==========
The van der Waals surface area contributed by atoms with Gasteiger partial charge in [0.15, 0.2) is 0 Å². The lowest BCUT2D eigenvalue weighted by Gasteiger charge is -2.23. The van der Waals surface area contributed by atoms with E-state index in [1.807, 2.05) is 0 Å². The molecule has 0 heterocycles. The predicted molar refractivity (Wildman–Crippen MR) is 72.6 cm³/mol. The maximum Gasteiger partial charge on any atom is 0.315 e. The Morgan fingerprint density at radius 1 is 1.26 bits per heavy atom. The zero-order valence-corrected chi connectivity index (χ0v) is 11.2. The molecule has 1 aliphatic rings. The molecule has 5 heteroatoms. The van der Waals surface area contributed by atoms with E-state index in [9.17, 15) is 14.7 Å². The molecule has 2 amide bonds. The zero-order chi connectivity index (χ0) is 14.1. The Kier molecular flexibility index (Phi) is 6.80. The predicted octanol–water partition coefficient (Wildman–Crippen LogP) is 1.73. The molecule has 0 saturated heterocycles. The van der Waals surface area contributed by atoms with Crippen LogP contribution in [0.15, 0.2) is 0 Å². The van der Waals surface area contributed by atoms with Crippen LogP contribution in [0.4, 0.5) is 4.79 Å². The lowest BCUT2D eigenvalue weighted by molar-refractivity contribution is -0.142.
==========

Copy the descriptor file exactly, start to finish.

The van der Waals surface area contributed by atoms with Gasteiger partial charge in [0.15, 0.2) is 0 Å². The lowest BCUT2D eigenvalue weighted by Gasteiger charge is -2.23. The van der Waals surface area contributed by atoms with E-state index in [1.807, 2.05) is 0 Å². The molecule has 0 heterocycles. The predicted molar refractivity (Wildman–Crippen MR) is 72.6 cm³/mol. The maximum Gasteiger partial charge on any atom is 0.315 e. The Morgan fingerprint density at radius 1 is 1.26 bits per heavy atom. The zero-order valence-corrected chi connectivity index (χ0v) is 11.2. The molecule has 1 aliphatic rings. The molecule has 5 heteroatoms. The van der Waals surface area contributed by atoms with E-state index in [9.17, 15) is 14.7 Å². The molecule has 2 amide bonds. The zero-order chi connectivity index (χ0) is 14.1. The Kier molecular flexibility index (Phi) is 6.80. The predicted octanol–water partition coefficient (Wildman–Crippen LogP) is 1.73. The molecule has 0 saturated heterocycles. The van der Waals surface area contributed by atoms with Crippen LogP contribution in [0.15, 0.2) is 0 Å². The van der Waals surface area contributed by atoms with Crippen LogP contribution in [0.4, 0.5) is 4.79 Å². The lowest BCUT2D eigenvalue weighted by molar-refractivity contribution is -0.142.